Information About Apricot Fruit

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What is apricot? Information about characteristics, growth conditions, types, cultivated forms of apricot fruit.

apricotApricot; a fruit-bearing tree native to China. It was brought to Europe in the time of Alexander the Great and now is cultivated also in the United States and Canada.

Characteristics: The apricot fruit resembles the peach in form but is less fuzzy or hairy; it has a characteristic orange skin color. Cultivated forms ripen earlier than cultivated peaches and plums. Most of them are orange-fleshed, but a few are white-fleshed. Most varieties also are less juicy but more highly flavored than the peach. The apricot stone or pit is generally smooth but prominently furrowed, like that of the plum. The kernels of most apricots are bitter.

As an ornamental tree, the apricot is notable for its dark-green, luxuriant foliage and its attractive white blossoms. The apricot blossoms earlier in the spring than the peach and most plum species, and later than the almond.

Growth Conditions: A good crop is obtained in areas where late frosts are unusual and in higher sites where air drainage ( flow of cold air to lower areas) is excellent. Best results are obtained in loam soils suited for the apple. The land should be situated on the downwind side of a large body of water or at higher sloping elevations that face north. The trees are set about 20 feet (6 meters ) apart and cultivated like the peach. However, since the fruit-bearing habit is similar to that of the plum, the trees are pruned as plum trees are.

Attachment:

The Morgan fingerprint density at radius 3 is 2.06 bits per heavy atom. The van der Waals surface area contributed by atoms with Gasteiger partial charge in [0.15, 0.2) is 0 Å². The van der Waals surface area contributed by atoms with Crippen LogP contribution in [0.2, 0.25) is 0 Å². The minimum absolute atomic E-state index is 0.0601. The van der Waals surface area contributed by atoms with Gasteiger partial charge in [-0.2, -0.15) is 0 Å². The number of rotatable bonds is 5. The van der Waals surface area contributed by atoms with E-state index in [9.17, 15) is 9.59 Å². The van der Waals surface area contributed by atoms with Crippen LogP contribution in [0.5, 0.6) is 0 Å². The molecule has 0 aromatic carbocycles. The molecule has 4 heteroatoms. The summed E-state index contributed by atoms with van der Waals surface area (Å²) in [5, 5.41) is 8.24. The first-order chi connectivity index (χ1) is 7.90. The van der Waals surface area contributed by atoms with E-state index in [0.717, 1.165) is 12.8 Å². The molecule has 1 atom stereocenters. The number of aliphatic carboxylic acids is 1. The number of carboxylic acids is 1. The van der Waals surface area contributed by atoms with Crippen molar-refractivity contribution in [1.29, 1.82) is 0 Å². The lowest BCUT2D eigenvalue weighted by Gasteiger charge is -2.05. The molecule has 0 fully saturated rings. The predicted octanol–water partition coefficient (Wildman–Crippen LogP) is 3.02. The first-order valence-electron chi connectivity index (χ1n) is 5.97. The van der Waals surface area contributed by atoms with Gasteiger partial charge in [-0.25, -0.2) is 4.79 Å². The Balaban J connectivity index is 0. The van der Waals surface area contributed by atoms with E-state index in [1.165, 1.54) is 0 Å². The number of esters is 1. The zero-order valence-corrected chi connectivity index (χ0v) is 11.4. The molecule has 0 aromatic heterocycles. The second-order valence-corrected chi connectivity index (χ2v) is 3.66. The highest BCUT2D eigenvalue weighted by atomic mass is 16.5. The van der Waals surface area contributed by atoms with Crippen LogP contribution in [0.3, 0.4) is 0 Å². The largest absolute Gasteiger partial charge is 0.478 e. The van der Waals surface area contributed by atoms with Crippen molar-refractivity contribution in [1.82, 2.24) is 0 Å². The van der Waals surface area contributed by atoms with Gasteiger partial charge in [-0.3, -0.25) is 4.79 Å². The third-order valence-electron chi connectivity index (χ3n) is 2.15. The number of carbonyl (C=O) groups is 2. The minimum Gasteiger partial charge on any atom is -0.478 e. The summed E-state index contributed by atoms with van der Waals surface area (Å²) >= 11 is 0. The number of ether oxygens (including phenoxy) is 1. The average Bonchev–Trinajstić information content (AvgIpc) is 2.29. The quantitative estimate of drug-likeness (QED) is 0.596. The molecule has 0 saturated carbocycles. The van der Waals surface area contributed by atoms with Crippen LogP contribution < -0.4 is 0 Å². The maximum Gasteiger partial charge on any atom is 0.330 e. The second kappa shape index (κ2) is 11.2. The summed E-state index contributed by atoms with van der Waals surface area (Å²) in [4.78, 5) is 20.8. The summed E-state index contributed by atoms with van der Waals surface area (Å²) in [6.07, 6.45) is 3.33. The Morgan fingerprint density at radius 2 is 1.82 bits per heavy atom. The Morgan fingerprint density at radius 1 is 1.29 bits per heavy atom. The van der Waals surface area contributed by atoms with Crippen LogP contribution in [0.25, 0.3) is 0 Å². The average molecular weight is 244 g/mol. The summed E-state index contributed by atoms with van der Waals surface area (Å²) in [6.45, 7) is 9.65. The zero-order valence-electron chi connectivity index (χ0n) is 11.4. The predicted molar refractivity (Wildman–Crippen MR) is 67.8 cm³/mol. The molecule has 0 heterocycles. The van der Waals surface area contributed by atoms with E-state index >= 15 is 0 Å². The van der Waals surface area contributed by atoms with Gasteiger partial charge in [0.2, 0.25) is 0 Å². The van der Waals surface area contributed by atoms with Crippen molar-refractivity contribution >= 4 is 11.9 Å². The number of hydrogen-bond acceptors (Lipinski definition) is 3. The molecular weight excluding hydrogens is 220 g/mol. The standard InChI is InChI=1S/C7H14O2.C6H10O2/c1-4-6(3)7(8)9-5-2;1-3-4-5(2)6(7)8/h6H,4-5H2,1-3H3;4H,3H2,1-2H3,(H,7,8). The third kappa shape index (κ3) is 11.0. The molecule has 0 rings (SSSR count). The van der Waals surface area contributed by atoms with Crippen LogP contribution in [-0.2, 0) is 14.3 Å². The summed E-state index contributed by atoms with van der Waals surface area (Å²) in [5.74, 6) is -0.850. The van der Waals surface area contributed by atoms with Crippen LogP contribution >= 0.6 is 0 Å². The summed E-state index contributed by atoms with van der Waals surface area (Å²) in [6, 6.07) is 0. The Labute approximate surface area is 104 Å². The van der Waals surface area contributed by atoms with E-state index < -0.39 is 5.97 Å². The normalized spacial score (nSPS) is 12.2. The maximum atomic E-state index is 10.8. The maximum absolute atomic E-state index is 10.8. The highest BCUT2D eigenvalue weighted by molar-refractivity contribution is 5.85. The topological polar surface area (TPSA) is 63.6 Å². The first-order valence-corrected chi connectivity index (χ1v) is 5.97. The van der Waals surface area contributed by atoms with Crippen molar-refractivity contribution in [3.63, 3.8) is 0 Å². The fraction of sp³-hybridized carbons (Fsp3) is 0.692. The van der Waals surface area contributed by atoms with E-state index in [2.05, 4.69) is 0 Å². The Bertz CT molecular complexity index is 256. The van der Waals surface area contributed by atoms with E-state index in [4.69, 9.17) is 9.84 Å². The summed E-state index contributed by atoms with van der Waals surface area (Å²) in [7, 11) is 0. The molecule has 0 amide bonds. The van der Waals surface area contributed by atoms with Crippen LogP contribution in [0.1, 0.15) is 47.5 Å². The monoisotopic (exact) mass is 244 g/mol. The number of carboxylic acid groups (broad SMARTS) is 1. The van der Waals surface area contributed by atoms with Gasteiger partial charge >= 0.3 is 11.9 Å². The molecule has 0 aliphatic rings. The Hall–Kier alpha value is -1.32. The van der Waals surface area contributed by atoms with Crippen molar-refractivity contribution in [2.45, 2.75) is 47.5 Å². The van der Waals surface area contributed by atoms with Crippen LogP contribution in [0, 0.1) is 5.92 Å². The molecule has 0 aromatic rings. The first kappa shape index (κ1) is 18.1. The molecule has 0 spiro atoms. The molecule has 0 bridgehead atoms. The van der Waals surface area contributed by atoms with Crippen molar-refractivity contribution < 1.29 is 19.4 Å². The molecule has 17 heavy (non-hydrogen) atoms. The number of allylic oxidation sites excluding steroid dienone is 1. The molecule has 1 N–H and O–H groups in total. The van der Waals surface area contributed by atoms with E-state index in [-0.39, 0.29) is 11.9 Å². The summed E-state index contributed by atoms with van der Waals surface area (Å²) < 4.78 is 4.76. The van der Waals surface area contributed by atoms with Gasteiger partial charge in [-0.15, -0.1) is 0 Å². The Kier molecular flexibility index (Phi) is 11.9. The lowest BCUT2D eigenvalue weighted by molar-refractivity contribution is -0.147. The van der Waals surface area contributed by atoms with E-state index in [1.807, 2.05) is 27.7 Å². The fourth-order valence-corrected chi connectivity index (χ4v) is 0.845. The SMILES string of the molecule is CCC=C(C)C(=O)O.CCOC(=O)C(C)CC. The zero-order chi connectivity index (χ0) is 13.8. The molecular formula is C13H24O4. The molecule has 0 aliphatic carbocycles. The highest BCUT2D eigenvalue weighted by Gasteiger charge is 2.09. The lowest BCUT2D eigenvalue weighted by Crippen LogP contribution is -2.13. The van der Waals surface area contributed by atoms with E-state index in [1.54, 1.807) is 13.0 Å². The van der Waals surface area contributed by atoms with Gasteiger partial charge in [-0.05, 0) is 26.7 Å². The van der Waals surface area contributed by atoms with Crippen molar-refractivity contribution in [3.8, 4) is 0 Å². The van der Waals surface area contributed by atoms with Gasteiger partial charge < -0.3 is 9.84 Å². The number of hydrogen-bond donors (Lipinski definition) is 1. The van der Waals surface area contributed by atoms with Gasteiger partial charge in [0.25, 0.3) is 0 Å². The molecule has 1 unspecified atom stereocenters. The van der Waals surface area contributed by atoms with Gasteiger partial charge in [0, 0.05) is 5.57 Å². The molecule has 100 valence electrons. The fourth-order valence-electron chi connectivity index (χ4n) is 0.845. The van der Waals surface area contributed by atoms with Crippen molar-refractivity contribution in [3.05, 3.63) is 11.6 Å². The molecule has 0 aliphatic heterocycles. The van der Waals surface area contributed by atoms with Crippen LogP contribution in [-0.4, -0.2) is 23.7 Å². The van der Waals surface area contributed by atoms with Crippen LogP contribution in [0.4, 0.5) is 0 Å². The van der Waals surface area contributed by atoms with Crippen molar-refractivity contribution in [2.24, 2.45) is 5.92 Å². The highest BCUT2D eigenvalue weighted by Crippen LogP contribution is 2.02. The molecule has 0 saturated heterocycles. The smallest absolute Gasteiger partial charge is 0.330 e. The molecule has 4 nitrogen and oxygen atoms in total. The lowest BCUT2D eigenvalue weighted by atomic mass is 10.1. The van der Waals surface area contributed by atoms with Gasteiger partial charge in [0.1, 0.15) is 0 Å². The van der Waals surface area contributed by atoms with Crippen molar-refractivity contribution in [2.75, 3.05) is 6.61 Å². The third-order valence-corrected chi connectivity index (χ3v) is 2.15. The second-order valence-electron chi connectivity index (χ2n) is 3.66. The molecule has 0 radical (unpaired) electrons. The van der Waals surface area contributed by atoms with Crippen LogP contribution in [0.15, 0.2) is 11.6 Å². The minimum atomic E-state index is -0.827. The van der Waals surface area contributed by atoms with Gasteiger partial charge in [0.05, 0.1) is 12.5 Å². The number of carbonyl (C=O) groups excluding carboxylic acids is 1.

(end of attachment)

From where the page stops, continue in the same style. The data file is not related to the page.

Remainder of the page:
When properly managed and grown under favorable conditions, an apricot tree produces about as much fruit as a peach tree does. Systematic thinning is necessary to obtain large fruit size and to prevent alternate-year bearing.

Commercial Growth: The annual apricot production in the United States is valued at more than $25 million and averages close to 200,000 tons. Over 90 percent of the output comes from California. Washington and Utah produce nearly all the remaining tonnage. About 65 percent of the total production is canned, 20 percent dried, 10 percent marketed fresh, and 5 percent frozen.

Cultivated Forms: The apricot belongs to the rose family, Rosaceae. Its genus is Prunus. P. armeniaca, consisting of the botanical varieties mandshurica and sibirica, is the common apricot and contains all commercial cultivated forms. Other apricot species are the Japanese apricot ( P. mume ), which has striking, double flowers; P. brigantina; and P. dasycarpa (probably an apricot-plum hybrid) and other plumcots.

Although 300 named cultivated forms (many still bearing their European names ) are grown in United States and Canadian experiment stations, 10 varieties yield the commercial production. These are Royal, Blenheim, Tilton, Chinese, Riland, Perfection, Hemskirke, Newcastle, Moor-park, and Castleton.

Processing: Canned apricots require heavy syrup to balance high acidity and astringency. Much of the fruit is canned whole, without peeling. In some fancy packs, the fruits are lye-peeled and thoroughly washed before canning. Nearly all dried apricots are marketed as halves.



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